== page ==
Carbon fiber production using hydroelectric power / Moses Lake,
The carbon fiber plant in Moses Lake (USA) produces carbon fibers from a
polyacrylonitrile-based thermoplastic textile fiber precursor. A complex multi-
stage process eventually leaves a fiber that consists of virtually pure carbon
with a stable graphite structure. This fiber is just seven microns
(0.007 millimeters) thick. A human hair, by comparison, has a diameter of
50 microns. For automotive application, approximately 50,000 of these
individual filaments are bundled and wound on reels, prior to further
processing. Even in this first step, the production of carbon fibers at the plant
in Moses Lake, WA, the power needed in production is solely sourced from
fully renewable energy sources.
Processing into carbon fiber laminates in Wackersdorf.
The fiber rovings produced in Moses Lake are sent to the Wackersdorf
Innovation Park, for industrial processing into lightweight carbon fiber
laminates. Carbon laminates with different fiber alignments are arranged into
stacks made up of several layers and following various lines, before being cut
Production of CFRP components in Landshut and Leipzig.
The stacks supplied by Wackersdorf are turned into CFRP body components
at the innovation and production facilities at BMW’s Landshut and Leipzig
plants. The body parts for the BMW i8 are made in Landshut while Leipzig
produces the components for the BMW i3.
A preform mold is used to give the preformed carbon fiber stacks a stable,
three-dimensional form. Several of these preformed blanks can then be joined
to form a larger component. In this way CFRP can be used, for example, to
produce body components with a large surface area that would be difficult –
or significantly more expensive – to manufacture from aluminum or sheet
steel. Preforming and preform joining are followed by the next stage in the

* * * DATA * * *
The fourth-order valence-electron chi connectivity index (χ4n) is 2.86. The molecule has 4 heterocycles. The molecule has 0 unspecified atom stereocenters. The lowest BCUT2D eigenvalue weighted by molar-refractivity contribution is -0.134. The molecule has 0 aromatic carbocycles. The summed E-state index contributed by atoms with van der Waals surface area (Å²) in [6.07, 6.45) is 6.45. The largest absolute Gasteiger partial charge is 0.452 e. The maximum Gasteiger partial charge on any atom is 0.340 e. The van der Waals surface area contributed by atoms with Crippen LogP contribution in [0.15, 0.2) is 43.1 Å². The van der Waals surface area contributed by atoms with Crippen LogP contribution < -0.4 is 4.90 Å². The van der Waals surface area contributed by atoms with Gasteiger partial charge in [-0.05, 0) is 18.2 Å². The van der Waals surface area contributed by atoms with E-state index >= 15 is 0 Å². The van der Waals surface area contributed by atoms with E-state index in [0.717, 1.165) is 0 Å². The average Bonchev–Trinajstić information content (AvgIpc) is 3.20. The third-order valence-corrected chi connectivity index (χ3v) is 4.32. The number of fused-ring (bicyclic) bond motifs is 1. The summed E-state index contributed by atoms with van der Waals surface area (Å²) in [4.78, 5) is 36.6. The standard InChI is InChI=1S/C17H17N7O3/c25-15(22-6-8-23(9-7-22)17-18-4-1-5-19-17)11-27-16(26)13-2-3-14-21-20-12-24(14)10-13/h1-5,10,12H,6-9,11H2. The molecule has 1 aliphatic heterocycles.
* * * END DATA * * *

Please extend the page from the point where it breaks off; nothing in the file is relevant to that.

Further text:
2. Life module: full integration of CFRP
production in the manufacturing
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process: high-pressure resin injection using Resin Transfer Molding (RTM). Here,
liquid resin is injected into the preforms under high pressure. As the fibers and
the resin bond, and in the subsequent hardening process, the material
acquires the rigidity that is key to its outstanding qualities.
The CFRP presses work to precisely defined, specially developed time,
pressure and temperature parameters until the resin and hardener are fully
cross-linked and the resin is hard. This automated manufacturing process
eliminates the need for the time-consuming hardening process in an oven,
which would normally be required in manual CFRP production processes.
The CFRP process is no longer comparable with conventional sheet steel
manufacturing. This industrialized manufacture of CFRP is extremely
economical and makes the production of large CFRP composite components
for the automotive industry a feasible proposition for the first time.
Even complex assemblies with many structural elements already integrated,
such as an entire side frame for the BMW i8 Life module, are produced at the
facility with a high level of automation. Additional processing stages include